Fridtjof Nansen

by Sasha from Fredericksburg

A Portrait of Nansen from:<br><p>
A Portrait of Nansen from:


A hero is someone who dares to do what is different, strives to help others when no one else does, and gives up what they want for what others need. A hero is a person who stands up for what they believe, always has an open heart, and never judges on first appearances. A hero is not conceited or vain, they are humble and meek. This is a lot for one person to possess -- but it is not impossible to be a hero.

Fritdjof Nansen was born in October, 1861, to a wealthy Norwegian family in Store Frøen. When he was growing up, his parents instilled in him the value of discipline. He dreamed of being a scientist and discovering things and had a yearning to go on adventures. He started college at the University of Oslo in 1881 and decided to major in Zoology.

On July 17, 1888, he began a mission no one thought possible. He went on to be the first man to ski across the Greenland ice cap. Everyone figured he would die, but being a daring person, he dared to do what was different and dangerous. By doing it he made a name for himself in Norway. But that’s not where his exploration ends. In, 1879, an American ship called Jeanette was broken up near northern Siberia. Pieces of the same ship were later discovered off the coast of Greenland. Nansen believed that they had followed an Arctic current that flowed from Siberia to the North Pole and then to Greenland. He was determined to prove this so he built the FRAM, a ship so big and heavy that it could withstand the rough, cold waters of the Arctic. The plan was to sail the ship to where the American ship had been and let it follow the currents.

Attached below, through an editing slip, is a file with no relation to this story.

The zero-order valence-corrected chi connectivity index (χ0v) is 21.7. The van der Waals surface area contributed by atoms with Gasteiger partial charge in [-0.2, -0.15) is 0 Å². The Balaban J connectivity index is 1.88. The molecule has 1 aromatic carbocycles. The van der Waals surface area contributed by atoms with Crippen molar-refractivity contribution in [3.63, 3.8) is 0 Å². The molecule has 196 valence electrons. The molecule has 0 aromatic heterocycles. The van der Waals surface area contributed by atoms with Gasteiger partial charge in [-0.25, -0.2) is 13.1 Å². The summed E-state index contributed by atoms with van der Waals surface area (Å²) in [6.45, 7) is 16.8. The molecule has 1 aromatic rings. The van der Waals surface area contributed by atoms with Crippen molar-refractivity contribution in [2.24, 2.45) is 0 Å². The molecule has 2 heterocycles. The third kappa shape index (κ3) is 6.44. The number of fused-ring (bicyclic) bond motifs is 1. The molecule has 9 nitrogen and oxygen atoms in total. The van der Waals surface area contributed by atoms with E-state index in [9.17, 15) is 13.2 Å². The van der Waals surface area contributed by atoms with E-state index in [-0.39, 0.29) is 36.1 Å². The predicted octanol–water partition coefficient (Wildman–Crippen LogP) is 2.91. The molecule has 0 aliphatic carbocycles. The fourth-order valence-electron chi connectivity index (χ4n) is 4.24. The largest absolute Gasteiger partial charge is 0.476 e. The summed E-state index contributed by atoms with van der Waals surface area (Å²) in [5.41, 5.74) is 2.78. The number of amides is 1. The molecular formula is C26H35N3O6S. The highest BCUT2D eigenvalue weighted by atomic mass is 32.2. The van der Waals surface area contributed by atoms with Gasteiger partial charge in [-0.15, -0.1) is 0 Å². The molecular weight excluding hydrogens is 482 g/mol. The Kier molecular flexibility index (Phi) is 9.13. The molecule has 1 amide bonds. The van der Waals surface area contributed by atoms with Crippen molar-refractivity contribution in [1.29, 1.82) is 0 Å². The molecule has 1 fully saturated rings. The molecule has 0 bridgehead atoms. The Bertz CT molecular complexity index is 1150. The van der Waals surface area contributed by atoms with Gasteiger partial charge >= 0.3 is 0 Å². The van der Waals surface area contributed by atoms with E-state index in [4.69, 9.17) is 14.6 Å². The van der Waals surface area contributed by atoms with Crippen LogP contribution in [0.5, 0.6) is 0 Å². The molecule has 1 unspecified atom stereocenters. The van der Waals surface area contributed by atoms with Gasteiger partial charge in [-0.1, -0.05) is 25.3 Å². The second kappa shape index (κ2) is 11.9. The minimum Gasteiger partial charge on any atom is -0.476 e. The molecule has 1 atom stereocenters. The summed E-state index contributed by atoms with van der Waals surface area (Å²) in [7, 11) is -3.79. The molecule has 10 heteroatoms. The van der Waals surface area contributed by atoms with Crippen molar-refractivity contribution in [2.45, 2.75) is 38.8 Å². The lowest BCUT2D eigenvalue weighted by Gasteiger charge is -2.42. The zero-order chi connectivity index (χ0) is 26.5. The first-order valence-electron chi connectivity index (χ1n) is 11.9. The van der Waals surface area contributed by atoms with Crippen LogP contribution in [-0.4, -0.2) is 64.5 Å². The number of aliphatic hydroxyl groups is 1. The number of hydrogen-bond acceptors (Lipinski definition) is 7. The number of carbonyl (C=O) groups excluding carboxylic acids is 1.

It took such a long time that Nansen decided to get off for a little while and search for the North Pole. The pole search was a failure, but the Fram was a success. The success was a huge hit in the new field of oceanography; it opened a whole new area for exploration and knowledge.

Though it seems that Nansen could be a hero for his scientific discoveries alone, he also did much more. He saved millions of lives and helped many people find homes when others turned their backs. Nansen returned home from his adventures to find his country, Norway, in distress. They had been ruled by Sweden and the conflict was getting worse. Sweden refused to give the Norwegians freedom. Nansen fought hard and eventually helped to win the people their freedom.